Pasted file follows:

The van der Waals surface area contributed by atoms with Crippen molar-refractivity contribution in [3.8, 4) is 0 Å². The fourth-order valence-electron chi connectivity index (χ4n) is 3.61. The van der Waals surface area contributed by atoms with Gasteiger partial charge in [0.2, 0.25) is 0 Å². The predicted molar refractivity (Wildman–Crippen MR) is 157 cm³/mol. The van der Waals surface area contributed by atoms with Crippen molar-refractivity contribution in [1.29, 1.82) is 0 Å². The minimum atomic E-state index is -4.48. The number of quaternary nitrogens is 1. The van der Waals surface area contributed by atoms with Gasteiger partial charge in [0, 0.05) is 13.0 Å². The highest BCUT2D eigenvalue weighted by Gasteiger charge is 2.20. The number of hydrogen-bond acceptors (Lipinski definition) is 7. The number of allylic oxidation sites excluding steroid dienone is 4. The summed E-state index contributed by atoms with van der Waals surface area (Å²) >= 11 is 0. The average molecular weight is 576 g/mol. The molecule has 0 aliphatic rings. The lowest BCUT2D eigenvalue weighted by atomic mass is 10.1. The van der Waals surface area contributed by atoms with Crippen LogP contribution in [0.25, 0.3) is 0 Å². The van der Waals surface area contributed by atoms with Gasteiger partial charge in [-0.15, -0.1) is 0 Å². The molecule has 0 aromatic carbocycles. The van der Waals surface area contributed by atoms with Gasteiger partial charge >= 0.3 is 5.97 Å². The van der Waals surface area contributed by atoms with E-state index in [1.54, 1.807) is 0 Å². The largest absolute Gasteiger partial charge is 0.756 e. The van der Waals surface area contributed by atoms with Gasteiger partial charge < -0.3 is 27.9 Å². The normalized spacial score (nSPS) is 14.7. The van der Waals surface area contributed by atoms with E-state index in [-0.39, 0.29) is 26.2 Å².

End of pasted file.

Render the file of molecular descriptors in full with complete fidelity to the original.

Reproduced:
The van der Waals surface area contributed by atoms with Crippen molar-refractivity contribution in [3.8, 4) is 0 Å². The fourth-order valence-electron chi connectivity index (χ4n) is 3.61. The van der Waals surface area contributed by atoms with Gasteiger partial charge in [0.2, 0.25) is 0 Å². The predicted molar refractivity (Wildman–Crippen MR) is 157 cm³/mol. The van der Waals surface area contributed by atoms with Crippen molar-refractivity contribution in [1.29, 1.82) is 0 Å². The minimum atomic E-state index is -4.48. The number of quaternary nitrogens is 1. The van der Waals surface area contributed by atoms with Gasteiger partial charge in [0, 0.05) is 13.0 Å². The highest BCUT2D eigenvalue weighted by Gasteiger charge is 2.20. The number of hydrogen-bond acceptors (Lipinski definition) is 7. The number of allylic oxidation sites excluding steroid dienone is 4. The summed E-state index contributed by atoms with van der Waals surface area (Å²) >= 11 is 0. The average molecular weight is 576 g/mol. The molecule has 0 aliphatic rings. The lowest BCUT2D eigenvalue weighted by atomic mass is 10.1. The van der Waals surface area contributed by atoms with Crippen LogP contribution in [0.25, 0.3) is 0 Å². The van der Waals surface area contributed by atoms with Gasteiger partial charge in [-0.15, -0.1) is 0 Å². The molecule has 0 aromatic carbocycles. The van der Waals surface area contributed by atoms with Gasteiger partial charge >= 0.3 is 5.97 Å². The van der Waals surface area contributed by atoms with E-state index in [1.54, 1.807) is 0 Å². The largest absolute Gasteiger partial charge is 0.756 e. The van der Waals surface area contributed by atoms with Gasteiger partial charge < -0.3 is 27.9 Å². The normalized spacial score (nSPS) is 14.7. The van der Waals surface area contributed by atoms with E-state index in [-0.39, 0.29) is 26.2 Å².